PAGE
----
Grandfather wins appeal after touched breast 'trying to read badge'
Short-sighted ‘Mr Magoo’ grandfather, 76, wins appeal against sex assault conviction after he touched nurse’s breast ‘while trying to read her name badge’
- Andrew Sington’s conviction of sexual assault quashed at Liverpool Crown Court
- 76-year-old widower admitted touching the female nurse’s fleece but not breast
- Mr Sington maintained he just reached over and took hold of jacket to read name
A short-sighted grandfather who touched a nurse’s breast ‘while trying to read the name badge’ has won his appeal against conviction.
Retired business consultant Andrew Sington had been found guilty of sexual assault by magistrates but that conviction was today quashed at Liverpool Crown Court.
The 76-year-old widower, who was compared to the animated cartoon character Mr Magoo by his lawyer at the trial in November, admitted touching the female nurse’s fleece and agreed that it was ‘socially inappropriate’.
He told the judge, who sat with two magistrates, that ‘in my mind I did not touch her breast’.
At the time of the incident on November 13, 2021 at Rowan View medium secure mental unit on Merseyside, Sington, who was not wearing his spectacles, said to the nurse: ‘I am sorry I didn’t mean to touch your boob, I was just checking your name.’
76-year-old widower Andrew Sington admitted touching the female nurse’s fleece and agreed that it was ‘socially inappropriate’
Mr Sington was compared to the animated cartoon character Mr Magoo by his lawyer at the trial in November
He had been at the unit with his partner to visit a patient and the nurse, who is in her 40s, was left in a state of ‘shock and disbelief’ and later reported the incident to senior colleagues.
She told the court that when introduced, Sington patted her on the arm, which she dismissed as some people are quite tactile.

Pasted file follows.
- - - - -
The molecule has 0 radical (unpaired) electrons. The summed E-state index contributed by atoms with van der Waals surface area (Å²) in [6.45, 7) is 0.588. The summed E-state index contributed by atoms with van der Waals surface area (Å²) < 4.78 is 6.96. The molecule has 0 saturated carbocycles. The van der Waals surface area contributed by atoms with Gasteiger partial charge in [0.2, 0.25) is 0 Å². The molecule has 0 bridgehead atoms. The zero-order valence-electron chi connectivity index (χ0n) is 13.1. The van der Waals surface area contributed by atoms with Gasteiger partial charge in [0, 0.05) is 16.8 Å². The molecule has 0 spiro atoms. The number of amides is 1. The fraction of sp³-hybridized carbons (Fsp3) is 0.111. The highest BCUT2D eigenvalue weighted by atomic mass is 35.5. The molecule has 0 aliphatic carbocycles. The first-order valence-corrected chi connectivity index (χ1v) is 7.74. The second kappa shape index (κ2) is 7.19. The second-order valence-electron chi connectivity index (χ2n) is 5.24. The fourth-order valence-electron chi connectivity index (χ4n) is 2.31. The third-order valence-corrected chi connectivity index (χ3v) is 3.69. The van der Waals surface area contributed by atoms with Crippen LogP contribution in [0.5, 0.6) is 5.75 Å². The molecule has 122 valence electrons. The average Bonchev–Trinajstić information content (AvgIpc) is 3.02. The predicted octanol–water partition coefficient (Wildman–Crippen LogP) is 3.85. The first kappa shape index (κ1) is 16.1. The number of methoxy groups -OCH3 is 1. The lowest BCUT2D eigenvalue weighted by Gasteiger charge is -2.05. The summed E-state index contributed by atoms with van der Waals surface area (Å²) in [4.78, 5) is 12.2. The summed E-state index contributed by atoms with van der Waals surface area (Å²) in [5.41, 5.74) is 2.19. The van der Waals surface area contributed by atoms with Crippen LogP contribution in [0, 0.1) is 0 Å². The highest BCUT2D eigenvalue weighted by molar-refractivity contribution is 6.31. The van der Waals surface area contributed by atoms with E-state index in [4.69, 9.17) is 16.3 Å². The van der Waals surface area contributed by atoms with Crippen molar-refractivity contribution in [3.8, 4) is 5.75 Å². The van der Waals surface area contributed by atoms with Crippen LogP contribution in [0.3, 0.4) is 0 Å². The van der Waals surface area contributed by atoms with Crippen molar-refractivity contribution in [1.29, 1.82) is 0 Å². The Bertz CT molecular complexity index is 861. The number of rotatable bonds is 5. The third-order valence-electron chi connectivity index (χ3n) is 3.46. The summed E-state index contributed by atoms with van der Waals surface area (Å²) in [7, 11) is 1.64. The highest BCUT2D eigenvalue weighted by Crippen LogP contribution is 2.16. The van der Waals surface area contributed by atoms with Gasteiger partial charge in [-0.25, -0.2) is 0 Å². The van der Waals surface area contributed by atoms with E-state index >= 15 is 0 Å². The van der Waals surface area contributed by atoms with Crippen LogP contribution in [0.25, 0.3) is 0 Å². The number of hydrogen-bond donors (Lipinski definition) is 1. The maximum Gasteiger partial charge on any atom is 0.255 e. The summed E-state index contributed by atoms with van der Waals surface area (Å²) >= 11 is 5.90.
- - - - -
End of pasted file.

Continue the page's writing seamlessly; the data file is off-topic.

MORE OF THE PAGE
She was wearing a fleece with the hospital emblem on one side and her name embroidered on the other side and later in the visit, while standing right in front of her, he reached across with the flat of his left hand and touched her left breast over her clothing.
Her colleague immediately intervened by putting his arm in front of her and told how there had then been an awkward atmosphere.
He pointed out to Sington that they had already been introduced and there was no need to touch.
She told the court in November: ‘He touched it enough for me to feel it. It was a pull at the fleece as if trying to pull the fleece towards him but his hand was on my breast.
‘I just froze, I was shocked. It was the last thing I expected to happen.
‘I remember walking away back to the ward and thinking, ”Did that really just happen? Have I really just been touched?” It took me a few minutes to process.’
He had been at the unit with his partner to visit a patient and the nurse, who is in her 40s, was left in a state of ‘shock and disbelief’ and later reported the incident to senior colleagues
Sington maintained that he had just reached over and took hold of her jacket to read her name – but the court heard that the name was on the other side.
He also told the judge that he suffers from short-term memory loss and was not good with names and had forgotten her name after being introduced and was too embarrassed to ask.
READ MORE: Short-sighted grandfather, 76, dubbed ‘Mr Magoo’ by his own lawyer must sign sex offender’s register after touching a nurse’s breast and claiming he was ‘trying to read her name badge’
Questioned by Joanne Maxwell, prosecuting, if he thought it had been appropriate to use the word ‘boob’ he said it was ‘common parlance on the BBC’ but did not think it was appropriate.
Judge Brian Cummings KC told Sington, who lives in Hale near Altrincham, Greater Machester, said that the complainant had been an ‘impressive’ witness and he and his two colleagues were sure that her evidence that his hand came into contact with her breast was right.
But referring to whether the touching was intentional he said, ‘We have anxiously considered the evidence on that point and in the end we are not sure it was intentional and we allow the appeal.’
He pointed out that was no reflection on the complainant or witness.
Numerous testimonials had been produced today on behalf of Sington, who was described by his lawyer Peter Wright, KC as a member of his local residents’ committee and of previous good character.
He has also done charitable work throughout his adult life.
Magistrates had imposed a community order with conditions which has now been overturned.
His KC applied for defence costs from central funds but Judge Cummings pointed out Sington had bought the case upon himself to some extent and only allowed half the costs.
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